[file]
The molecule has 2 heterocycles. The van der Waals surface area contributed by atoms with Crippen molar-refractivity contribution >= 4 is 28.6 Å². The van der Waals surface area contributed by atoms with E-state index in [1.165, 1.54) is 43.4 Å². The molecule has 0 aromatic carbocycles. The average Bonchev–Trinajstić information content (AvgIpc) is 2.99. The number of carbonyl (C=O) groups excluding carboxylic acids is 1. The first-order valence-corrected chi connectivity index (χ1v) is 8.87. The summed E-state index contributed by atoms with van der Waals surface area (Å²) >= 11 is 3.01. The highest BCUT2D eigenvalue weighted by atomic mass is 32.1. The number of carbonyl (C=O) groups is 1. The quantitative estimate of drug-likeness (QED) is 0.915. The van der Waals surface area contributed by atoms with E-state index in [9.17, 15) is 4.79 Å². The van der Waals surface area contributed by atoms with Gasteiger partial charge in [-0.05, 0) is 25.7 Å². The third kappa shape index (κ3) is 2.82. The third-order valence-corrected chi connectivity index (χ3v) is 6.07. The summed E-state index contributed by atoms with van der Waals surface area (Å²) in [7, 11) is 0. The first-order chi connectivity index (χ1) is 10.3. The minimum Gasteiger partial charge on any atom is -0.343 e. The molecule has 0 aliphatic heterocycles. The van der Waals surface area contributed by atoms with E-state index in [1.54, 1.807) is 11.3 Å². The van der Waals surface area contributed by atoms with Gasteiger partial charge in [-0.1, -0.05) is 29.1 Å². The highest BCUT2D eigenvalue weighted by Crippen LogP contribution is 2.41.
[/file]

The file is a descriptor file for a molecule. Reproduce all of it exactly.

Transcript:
The molecule has 2 heterocycles. The van der Waals surface area contributed by atoms with Crippen molar-refractivity contribution >= 4 is 28.6 Å². The van der Waals surface area contributed by atoms with E-state index in [1.165, 1.54) is 43.4 Å². The molecule has 0 aromatic carbocycles. The average Bonchev–Trinajstić information content (AvgIpc) is 2.99. The number of carbonyl (C=O) groups excluding carboxylic acids is 1. The first-order valence-corrected chi connectivity index (χ1v) is 8.87. The summed E-state index contributed by atoms with van der Waals surface area (Å²) >= 11 is 3.01. The highest BCUT2D eigenvalue weighted by atomic mass is 32.1. The number of carbonyl (C=O) groups is 1. The quantitative estimate of drug-likeness (QED) is 0.915. The van der Waals surface area contributed by atoms with E-state index in [9.17, 15) is 4.79 Å². The van der Waals surface area contributed by atoms with Gasteiger partial charge in [-0.05, 0) is 25.7 Å². The third kappa shape index (κ3) is 2.82. The third-order valence-corrected chi connectivity index (χ3v) is 6.07. The summed E-state index contributed by atoms with van der Waals surface area (Å²) in [7, 11) is 0. The first-order chi connectivity index (χ1) is 10.3. The minimum Gasteiger partial charge on any atom is -0.343 e. The molecule has 0 aliphatic heterocycles. The van der Waals surface area contributed by atoms with E-state index in [1.54, 1.807) is 11.3 Å². The van der Waals surface area contributed by atoms with Gasteiger partial charge in [-0.1, -0.05) is 29.1 Å². The highest BCUT2D eigenvalue weighted by Crippen LogP contribution is 2.41.